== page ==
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Ephemeral Art: Telling Stories to the Dead

Keywords: ephemeral art , (Liz) Magor , (Alex) Shapley , storytelling , trauma

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Abstract:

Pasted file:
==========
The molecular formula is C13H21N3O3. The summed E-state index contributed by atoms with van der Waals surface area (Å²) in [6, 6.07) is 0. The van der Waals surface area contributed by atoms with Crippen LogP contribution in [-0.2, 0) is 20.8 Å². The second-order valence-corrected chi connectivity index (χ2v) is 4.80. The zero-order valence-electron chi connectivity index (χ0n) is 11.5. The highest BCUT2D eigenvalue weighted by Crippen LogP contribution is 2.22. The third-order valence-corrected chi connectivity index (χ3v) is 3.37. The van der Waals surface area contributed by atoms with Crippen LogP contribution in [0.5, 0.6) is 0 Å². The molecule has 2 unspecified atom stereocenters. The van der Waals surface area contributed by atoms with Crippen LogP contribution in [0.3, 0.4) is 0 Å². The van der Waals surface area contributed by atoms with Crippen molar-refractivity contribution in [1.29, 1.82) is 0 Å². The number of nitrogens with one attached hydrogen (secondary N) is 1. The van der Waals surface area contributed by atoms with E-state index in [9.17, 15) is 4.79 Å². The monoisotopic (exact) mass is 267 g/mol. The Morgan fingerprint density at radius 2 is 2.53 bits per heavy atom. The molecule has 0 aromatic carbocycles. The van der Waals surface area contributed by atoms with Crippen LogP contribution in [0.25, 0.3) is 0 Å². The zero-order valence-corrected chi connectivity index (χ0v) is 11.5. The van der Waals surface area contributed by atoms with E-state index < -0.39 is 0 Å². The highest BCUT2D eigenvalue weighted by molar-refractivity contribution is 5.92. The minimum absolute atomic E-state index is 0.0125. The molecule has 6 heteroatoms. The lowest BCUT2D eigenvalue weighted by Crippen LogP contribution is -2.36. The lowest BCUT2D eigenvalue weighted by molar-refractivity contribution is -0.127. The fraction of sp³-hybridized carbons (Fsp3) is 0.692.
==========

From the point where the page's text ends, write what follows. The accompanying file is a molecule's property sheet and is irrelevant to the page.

: The endurance of the form of storytelling and the compulsion to tell them suggests that telling stories is not merely an entertainment, an optional extra which we can chose to engage with or not, but a fundamental aspect of being. We tell stories to construct and maintain our world. When our sense of reality is damaged through traumatic experiences we attempt to repair our relationship with the world through the repeated telling of our stories. These stories are not just a means of telling but also an attempt to understand. Stories are performed and performative; they do not leave us unchanged but can in fact motivate us to act. They are not merely about things that have happened, but are about significant events that change us. Through our stories we demonstrate that we have not only had experiences but that those experiences have become part of one’s knowledge. In this essay O’ Neill will explore the potential of objects to tell a story, the object that is both the subject of the story and the form of telling. Two ephemeral art works will be considered: Domain of Formlessness (2006) by British artist Alec Shepley and Time and Mrs Tiber (1977) by Canadian artist Liz Magor. Both works embody the process of decay and tell a story of existence overshadowed by the knowledge of certain death and the telling of the story as a means of confronting that knowledge. The ephemeral art object tells a story in circumstances when there are no words, when we have nothing left to say. Résumé: La persistance de la forme narrative, mais aussi notre compulsion narrative, nous signalent que raconter une histoire n'est pas un simple divertissement, un supplément plus ou moins superflu qu'on pourrait laisser de c té si on le voulait, mais un aspect fondamental de notre vie. Nous racontons des histoires pour construire et sauvegarder notre univers. Lorsque des expériences traumatisantes ont entamé notre sens du réel, nous essayons de rétablir notre contact avec le monde en multipliant les récits. Le but de ces récits n'est pas seulement de raconter, mais aussi de comprendre. Un récit est donc un acte, il nous change et il peut nous pousser à l'action. Un récit ne parl

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